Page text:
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Bankruptcy

Last Modified: 02/05/2020

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Bankruptcy is the legal way for a business or person to get help when they can’t pay the money they owe. If problems arise because of the amount of debt, people can get a fresh financial start by filing for bankruptcy within the court system. Bankruptcy can stop foreclosure on a house, prevent repossession of a car or other property, stop wage garnishment or debt collection harassment, and prevent termination of utility services. In some bankruptcy cases, a plan can be approved to pay some or all of a borrower’s debts over time.

WHAT ARE YOUR RIGHTS?

In a bankruptcy court proceeding, a bankruptcy judge and a trustee examine what you own (assets) and what you owe (liabilities). A trustee is a neutral person who oversees the bankruptcy procedure, often a lawyer or accountant. An asset is anything of value that can be converted to cash. A liability is a debt you owe to another person or organization. In court, a decision is made to either discharge your debts or enter into a debt repayment plan. When a debt is discharged, the debt is canceled – you are no longer required to pay it back. In a repayment plan, you pay the creditors a portion of the outstanding amount over a fixed period of time.

Click here to learn about the Florida Bankruptcy Court

Under the federal bankruptcy code, two main types of bankruptcy proceedings are available.

Chapter 7 of the code sells your assets to help pay off your debt and to release you from the responsibility of repaying the remainder of your debt. However, certain assets are protected from being sold. You can only file for a Chapter 7 if you meet specific income requirements.

To qualify for Chapter 7 filing, you must earn less than the Florida state median income each month. You also must take a “means test” that will require a detailed record of what you owe and what you own.

 

Chapter 13 is known as reorganization bankruptcy. Instead of selling your assets to pay your debt, the court proposes a plan to reorganize your debts into a specific repayment plan. If you have a regular income, this plan shows you how to pay off your debt within three to five years. If you successfully complete this plan, you may be able to keep your assets and have unsecured debts discharged.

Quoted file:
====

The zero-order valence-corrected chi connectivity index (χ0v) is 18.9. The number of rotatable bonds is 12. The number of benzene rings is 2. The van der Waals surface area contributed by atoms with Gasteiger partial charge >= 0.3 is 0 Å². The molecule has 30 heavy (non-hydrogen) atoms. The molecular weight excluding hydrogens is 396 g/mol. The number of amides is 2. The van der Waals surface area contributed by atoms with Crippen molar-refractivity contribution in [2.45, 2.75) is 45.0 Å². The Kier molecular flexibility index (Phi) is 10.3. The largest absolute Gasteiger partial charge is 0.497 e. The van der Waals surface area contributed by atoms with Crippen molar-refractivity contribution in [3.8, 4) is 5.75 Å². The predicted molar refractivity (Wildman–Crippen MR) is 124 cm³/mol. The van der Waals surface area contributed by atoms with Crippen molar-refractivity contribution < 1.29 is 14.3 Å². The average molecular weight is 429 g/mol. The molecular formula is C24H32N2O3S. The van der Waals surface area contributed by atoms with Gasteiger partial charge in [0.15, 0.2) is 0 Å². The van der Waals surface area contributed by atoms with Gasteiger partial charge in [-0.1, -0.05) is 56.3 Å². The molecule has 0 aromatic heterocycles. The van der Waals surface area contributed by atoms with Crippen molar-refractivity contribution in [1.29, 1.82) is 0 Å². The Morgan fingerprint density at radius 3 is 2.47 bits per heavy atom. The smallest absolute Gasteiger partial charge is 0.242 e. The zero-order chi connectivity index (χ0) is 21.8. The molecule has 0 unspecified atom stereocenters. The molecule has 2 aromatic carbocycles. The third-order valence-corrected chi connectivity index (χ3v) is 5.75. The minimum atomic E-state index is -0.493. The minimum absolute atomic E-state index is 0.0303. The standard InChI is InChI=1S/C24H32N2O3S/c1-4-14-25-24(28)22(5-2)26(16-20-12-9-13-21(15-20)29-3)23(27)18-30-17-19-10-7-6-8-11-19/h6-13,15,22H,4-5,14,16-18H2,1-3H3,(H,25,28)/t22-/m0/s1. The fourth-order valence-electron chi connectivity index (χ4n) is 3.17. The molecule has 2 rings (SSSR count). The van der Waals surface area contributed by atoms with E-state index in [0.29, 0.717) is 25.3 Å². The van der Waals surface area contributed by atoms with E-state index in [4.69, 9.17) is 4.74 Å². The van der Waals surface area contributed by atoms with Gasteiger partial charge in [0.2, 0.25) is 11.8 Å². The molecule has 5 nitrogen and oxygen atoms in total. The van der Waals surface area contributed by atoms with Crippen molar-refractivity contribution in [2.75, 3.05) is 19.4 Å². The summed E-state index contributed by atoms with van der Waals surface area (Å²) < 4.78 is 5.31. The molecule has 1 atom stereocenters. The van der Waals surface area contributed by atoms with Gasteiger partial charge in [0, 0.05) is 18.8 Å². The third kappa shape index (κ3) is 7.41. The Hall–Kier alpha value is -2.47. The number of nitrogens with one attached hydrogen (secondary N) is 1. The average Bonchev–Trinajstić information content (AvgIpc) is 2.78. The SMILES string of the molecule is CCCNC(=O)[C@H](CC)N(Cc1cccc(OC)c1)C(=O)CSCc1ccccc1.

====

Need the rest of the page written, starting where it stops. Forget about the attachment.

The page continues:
An unsecured debt is one that does not include property, such as credit card or medical bills, personal loans, or rent and utilities. 

A secured debt is one where the promise to pay the debt is “secured” by property, and the property could be taken by the bank if that debt is not paid.

 

 

It is a myth that bankruptcy dictates the loss of all your property. If you “exempt” an asset, the asset will be protected from being sold to repay creditors. Protecting assets usually depends on the state where you live. In many states, you can choose between a state exemption system and the federal exemption system.

Florida is an “opt-out state,” which means that federal exemptions are not available. This is not a huge issue because Florida’s exemption laws are more favorable to the person in debt. If you’ve been living in Florida for two years or more, Florida bankruptcy laws will apply to your case. If it’s less than two years, your case will use the exemptions from the state in which you lived by using a 180-day period preceding the two-year look-back period.

Your house, car, or personal property may be protected by exemptions. In some instances, you can keep only a certain dollar amount of an asset that’s protected, or at times, you can protect the total value of the asset. In some cases, you will need to use a “wildcard exemption” to protect a particular piece of property because no other type of exemption specifically addresses the asset.

In Chapter 7 or Chapter 13 bankruptcy, exemptions are used differently. If you have a choice of which exemption system to follow, you must elect all the exemptions in that particular system. You cannot mix and match exemptions of two different systems. 

  • Homestead – this is the house that  you own and live in
  • Vehicle up to $1,000 value
  • Personal Property, up to $1,000 total, or up to $4,000 if no homestead claimed
  • Social Security Income (SSI, Disability, Retirement)
  • Pensions
  • Veteran’s Benefits
  • Public Benefits (Welfare)
  • Child Support
  • Alimony
  • Other exemptions that may apply to your situation

WHAT DO YOU NEED TO DO?